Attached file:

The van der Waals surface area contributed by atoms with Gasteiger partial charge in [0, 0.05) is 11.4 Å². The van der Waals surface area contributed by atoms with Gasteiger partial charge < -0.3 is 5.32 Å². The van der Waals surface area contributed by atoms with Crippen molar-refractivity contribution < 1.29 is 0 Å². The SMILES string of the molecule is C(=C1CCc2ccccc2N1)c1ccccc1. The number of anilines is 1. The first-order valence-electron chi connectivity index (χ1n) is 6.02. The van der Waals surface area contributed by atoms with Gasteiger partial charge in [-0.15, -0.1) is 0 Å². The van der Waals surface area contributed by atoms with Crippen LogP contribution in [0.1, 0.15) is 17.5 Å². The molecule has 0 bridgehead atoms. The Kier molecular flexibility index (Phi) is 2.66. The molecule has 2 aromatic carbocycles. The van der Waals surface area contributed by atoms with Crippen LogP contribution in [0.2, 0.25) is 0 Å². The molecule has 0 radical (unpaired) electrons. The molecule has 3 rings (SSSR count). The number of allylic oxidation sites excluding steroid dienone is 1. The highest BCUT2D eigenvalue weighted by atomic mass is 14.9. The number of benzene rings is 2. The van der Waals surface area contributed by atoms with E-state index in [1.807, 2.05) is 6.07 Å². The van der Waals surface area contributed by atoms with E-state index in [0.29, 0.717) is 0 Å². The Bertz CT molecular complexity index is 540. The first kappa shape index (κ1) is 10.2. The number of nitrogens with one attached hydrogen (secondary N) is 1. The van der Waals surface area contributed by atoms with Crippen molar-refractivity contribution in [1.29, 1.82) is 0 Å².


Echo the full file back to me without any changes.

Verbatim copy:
The van der Waals surface area contributed by atoms with Gasteiger partial charge in [0, 0.05) is 11.4 Å². The van der Waals surface area contributed by atoms with Gasteiger partial charge < -0.3 is 5.32 Å². The van der Waals surface area contributed by atoms with Crippen molar-refractivity contribution < 1.29 is 0 Å². The SMILES string of the molecule is C(=C1CCc2ccccc2N1)c1ccccc1. The number of anilines is 1. The first-order valence-electron chi connectivity index (χ1n) is 6.02. The van der Waals surface area contributed by atoms with Gasteiger partial charge in [-0.15, -0.1) is 0 Å². The van der Waals surface area contributed by atoms with Crippen LogP contribution in [0.1, 0.15) is 17.5 Å². The molecule has 0 bridgehead atoms. The Kier molecular flexibility index (Phi) is 2.66. The molecule has 2 aromatic carbocycles. The van der Waals surface area contributed by atoms with Crippen LogP contribution in [0.2, 0.25) is 0 Å². The molecule has 0 radical (unpaired) electrons. The molecule has 3 rings (SSSR count). The number of allylic oxidation sites excluding steroid dienone is 1. The highest BCUT2D eigenvalue weighted by atomic mass is 14.9. The number of benzene rings is 2. The van der Waals surface area contributed by atoms with E-state index in [1.807, 2.05) is 6.07 Å². The van der Waals surface area contributed by atoms with E-state index in [0.29, 0.717) is 0 Å². The Bertz CT molecular complexity index is 540. The first kappa shape index (κ1) is 10.2. The number of nitrogens with one attached hydrogen (secondary N) is 1. The van der Waals surface area contributed by atoms with Crippen molar-refractivity contribution in [1.29, 1.82) is 0 Å².